Supernova 2016iet is an example of one of the most extreme types of stellar explosions, though it has some odd features. (Credit: Gemini Observatory/NSF/AURA/ illustration by Joy Pollard)
In November of 2016, the sharp-eyed Gaia spacecraft spied a supernova that exploded some billion light-years from Earth. Astronomers followed up with more telescopes, and quickly realized that this supernova – dubbed SN2016iet – was an odd one in many ways.
For one, the star that caused the s ...read more
Frigid terrain on the Norwegian archipelago of Svalbard, where researchers recently documented microplastic pollution in falling snow. (Credit: Sejsejlija/Shutterstock)
When it snows in the Arctic, there's another kind of flake drifting down alongside the ice crystals. Tiny bits of degraded plastic, commonly called microplastics, have been found swirling among the snow in otherwise pristine Arctic environments.
Microplastic pollution has previously been found everywhere from city streets ...read more
The full moon has been associated with aberrant behavior for centuries. (Credit: Aron Visuals/Unsplash)
It’s sometimes called the "Transylvania effect.” In the dark sky, the clouds shift, revealing the full moon’s eerie silver gleam, and the people on Earth below go mad. It’s a story that gets repeated by doctors, teachers and police officers. The science, though, says something different.
Blaming the full moon
for strange behavior is a time-honored tradition. In th ...read more
Most of our planet baked in July — earning the title for hottest month on record, according to two analyses, and in a tie in a third. (Source: NASA GISTEMP)
Two analyses out today show that in July, Earth endured its hottest month on record.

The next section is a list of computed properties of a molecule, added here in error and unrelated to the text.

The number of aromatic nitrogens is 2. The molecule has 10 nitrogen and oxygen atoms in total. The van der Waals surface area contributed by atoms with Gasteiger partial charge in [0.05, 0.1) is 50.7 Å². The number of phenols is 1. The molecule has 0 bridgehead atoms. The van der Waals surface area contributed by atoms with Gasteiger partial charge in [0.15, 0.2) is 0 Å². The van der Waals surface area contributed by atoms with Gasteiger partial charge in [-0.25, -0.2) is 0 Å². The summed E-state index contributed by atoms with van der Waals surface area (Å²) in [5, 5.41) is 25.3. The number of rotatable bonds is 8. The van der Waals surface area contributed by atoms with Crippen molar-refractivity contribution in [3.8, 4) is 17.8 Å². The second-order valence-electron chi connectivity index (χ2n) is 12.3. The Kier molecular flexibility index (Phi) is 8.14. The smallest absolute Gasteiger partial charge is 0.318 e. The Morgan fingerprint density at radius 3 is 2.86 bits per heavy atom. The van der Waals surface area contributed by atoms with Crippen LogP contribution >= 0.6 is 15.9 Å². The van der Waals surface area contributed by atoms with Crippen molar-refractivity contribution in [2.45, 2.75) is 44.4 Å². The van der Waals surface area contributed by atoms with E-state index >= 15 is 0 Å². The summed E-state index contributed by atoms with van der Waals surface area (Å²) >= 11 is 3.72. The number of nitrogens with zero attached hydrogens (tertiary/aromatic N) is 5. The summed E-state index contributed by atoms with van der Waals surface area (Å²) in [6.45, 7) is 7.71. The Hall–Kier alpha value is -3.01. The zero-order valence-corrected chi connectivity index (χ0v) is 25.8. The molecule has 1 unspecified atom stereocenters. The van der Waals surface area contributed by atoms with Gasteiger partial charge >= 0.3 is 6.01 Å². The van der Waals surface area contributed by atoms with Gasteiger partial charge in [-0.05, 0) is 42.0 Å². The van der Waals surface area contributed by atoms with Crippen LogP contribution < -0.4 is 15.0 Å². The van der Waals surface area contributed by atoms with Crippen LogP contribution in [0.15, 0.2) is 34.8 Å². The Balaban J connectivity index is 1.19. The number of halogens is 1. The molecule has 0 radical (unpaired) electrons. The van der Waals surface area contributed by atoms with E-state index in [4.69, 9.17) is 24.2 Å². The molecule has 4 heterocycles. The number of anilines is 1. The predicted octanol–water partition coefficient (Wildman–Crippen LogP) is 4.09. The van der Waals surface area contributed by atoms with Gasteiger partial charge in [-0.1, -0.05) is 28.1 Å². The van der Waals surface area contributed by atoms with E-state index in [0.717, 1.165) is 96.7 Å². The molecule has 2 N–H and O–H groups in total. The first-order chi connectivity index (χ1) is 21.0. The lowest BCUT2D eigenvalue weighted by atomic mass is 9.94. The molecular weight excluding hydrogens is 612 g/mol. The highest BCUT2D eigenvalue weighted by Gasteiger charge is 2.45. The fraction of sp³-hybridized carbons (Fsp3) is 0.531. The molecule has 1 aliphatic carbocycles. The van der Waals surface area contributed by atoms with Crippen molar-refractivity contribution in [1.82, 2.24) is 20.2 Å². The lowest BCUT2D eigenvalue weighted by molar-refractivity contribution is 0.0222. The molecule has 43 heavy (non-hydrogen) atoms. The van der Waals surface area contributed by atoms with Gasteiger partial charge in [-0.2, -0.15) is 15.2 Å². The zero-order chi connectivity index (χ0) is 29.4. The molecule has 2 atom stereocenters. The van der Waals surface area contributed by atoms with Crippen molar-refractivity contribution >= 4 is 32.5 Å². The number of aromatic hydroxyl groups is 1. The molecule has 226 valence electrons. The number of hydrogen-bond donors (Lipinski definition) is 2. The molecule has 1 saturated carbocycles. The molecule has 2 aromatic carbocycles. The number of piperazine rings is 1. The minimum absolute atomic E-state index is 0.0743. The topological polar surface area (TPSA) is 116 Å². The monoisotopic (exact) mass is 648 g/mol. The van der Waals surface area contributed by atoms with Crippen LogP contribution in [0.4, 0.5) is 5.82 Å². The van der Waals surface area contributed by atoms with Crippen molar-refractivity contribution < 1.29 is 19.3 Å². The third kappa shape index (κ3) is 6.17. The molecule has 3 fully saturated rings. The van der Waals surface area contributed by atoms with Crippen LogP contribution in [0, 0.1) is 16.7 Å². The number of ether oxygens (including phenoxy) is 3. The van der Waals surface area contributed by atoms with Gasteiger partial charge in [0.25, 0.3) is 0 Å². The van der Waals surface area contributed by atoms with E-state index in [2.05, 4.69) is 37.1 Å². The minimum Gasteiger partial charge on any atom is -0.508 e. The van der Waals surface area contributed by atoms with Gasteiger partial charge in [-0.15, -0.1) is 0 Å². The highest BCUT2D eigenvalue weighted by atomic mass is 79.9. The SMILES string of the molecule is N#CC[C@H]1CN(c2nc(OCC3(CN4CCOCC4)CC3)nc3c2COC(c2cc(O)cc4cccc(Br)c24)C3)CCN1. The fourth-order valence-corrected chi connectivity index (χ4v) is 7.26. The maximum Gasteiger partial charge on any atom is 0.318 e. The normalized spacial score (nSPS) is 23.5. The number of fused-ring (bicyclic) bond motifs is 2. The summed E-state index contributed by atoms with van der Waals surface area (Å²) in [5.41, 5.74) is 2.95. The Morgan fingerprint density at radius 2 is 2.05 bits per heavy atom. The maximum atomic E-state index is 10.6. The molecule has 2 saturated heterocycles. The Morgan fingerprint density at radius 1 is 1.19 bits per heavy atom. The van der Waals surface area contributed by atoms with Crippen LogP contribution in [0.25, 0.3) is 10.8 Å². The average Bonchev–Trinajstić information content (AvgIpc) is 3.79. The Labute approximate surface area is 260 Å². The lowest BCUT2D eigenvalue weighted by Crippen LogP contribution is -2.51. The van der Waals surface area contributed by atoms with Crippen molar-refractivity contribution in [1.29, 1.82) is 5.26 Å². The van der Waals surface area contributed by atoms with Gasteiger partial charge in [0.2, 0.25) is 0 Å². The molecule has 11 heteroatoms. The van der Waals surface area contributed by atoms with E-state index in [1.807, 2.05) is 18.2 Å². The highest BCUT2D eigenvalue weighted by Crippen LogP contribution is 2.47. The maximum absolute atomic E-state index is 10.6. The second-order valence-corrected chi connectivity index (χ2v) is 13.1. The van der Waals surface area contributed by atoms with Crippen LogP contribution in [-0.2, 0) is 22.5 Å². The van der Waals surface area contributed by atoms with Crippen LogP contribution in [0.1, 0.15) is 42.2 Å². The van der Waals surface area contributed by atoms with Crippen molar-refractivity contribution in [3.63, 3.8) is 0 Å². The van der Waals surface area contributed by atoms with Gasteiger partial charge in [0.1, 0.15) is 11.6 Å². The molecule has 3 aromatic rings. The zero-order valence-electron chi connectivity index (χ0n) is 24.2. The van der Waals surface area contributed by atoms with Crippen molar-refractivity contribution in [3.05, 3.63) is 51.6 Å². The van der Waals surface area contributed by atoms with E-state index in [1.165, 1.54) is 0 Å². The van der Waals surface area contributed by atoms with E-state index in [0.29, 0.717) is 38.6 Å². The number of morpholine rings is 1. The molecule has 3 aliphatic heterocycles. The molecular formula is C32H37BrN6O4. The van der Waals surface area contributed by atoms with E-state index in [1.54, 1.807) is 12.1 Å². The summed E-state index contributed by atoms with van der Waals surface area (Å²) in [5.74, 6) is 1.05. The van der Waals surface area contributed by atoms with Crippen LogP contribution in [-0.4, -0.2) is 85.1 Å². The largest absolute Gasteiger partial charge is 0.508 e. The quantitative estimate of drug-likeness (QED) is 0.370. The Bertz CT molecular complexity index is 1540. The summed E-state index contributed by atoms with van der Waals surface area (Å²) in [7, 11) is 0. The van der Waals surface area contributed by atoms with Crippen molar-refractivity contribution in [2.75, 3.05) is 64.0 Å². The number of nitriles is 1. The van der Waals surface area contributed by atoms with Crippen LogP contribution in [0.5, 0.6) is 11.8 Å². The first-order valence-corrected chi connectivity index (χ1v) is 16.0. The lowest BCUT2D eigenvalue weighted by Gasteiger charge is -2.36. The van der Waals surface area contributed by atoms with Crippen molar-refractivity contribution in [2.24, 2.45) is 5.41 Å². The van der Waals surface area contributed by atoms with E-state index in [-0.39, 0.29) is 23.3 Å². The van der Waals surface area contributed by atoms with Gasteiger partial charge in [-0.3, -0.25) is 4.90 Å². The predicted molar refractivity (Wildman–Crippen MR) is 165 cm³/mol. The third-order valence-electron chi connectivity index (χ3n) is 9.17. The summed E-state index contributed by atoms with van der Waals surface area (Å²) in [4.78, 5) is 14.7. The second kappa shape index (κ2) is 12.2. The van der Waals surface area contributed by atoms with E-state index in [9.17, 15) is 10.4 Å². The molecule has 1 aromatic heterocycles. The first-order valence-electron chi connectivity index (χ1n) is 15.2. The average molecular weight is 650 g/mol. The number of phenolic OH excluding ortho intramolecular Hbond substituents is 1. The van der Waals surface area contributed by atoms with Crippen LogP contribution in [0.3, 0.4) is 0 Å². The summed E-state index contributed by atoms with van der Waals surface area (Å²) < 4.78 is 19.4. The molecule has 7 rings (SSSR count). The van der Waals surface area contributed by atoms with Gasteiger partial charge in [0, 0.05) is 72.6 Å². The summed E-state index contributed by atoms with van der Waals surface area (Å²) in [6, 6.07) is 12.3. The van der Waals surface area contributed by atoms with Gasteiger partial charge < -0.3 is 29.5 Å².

A third analysis shows last month in a tie with August 2016 for the dubious title of Earth's hottest month in records dating back to the 1880s.
Also out today: An update from the National Snow and Ice Data Center shows that Arctic sea ice is c ...read more
Parasites aplenty riddled humans and their dogs at a swampy site in Bronze Age England. From left: Microscopic eggs of a fish tapeworm, giant kidney worm and Echinostoma worm found in ancient feces from the Must Farm site. (Black scale bar represents 20 micrometers.) (Credit: M. Ledger, Department of Archaeology, Cambridge University)
Around 3,000 years ago, people were going about their
business in a marshy corner of eastern England known as The Fens.
These Fenland folk had just built ...read more
(Credit: Wyss Institute at Harvard University)
If you have two functioning legs and a reliable nervous system, walking and running are generally thoughtless tasks. But if you’re a soldier hauling massive amounts of gear on your back for an extended period of time, putting one foot in front of the other can get exhausting.
That’s where the idea for a soft, futuristic "exosuit" came about in 2011 – when DARPA funded a project, called Warrior Web. The U.S. Army partnered wit ...read more
A massive planet slamming into Jupiter in its infancy could create the fuzzy core that astronomers observe in the gas giant today. (Credit: K. Suda & Y. Akimoto/Mabuchi Design Office/Astrobiology Center, Japan)
In 2016, NASA’s Juno spacecraft arrived at Jupiter with the goal of peering through Jupiter’s dense clouds to reveal the giant planet’s inner secrets. Along with the stunning pictures Juno has sent back, it’s also used its instruments to gaze deep into Jupit ...read more
A large gallstone. (Credit: eleonimages/Shutterstock)
Up to 25 million Americans suffer from gallstones. The unwanted pebbles form in the gallbladder and can grow to be as large as a golf ball. They can block bile ducts and cause severe abdominal pain, infection and even death.
For decades, doctors have known they appear when excess cholesterol and calcium salts accumulate in the bile — a yellowish-brown liquid that helps the small intestine break down lipids. What holds the particl ...read more
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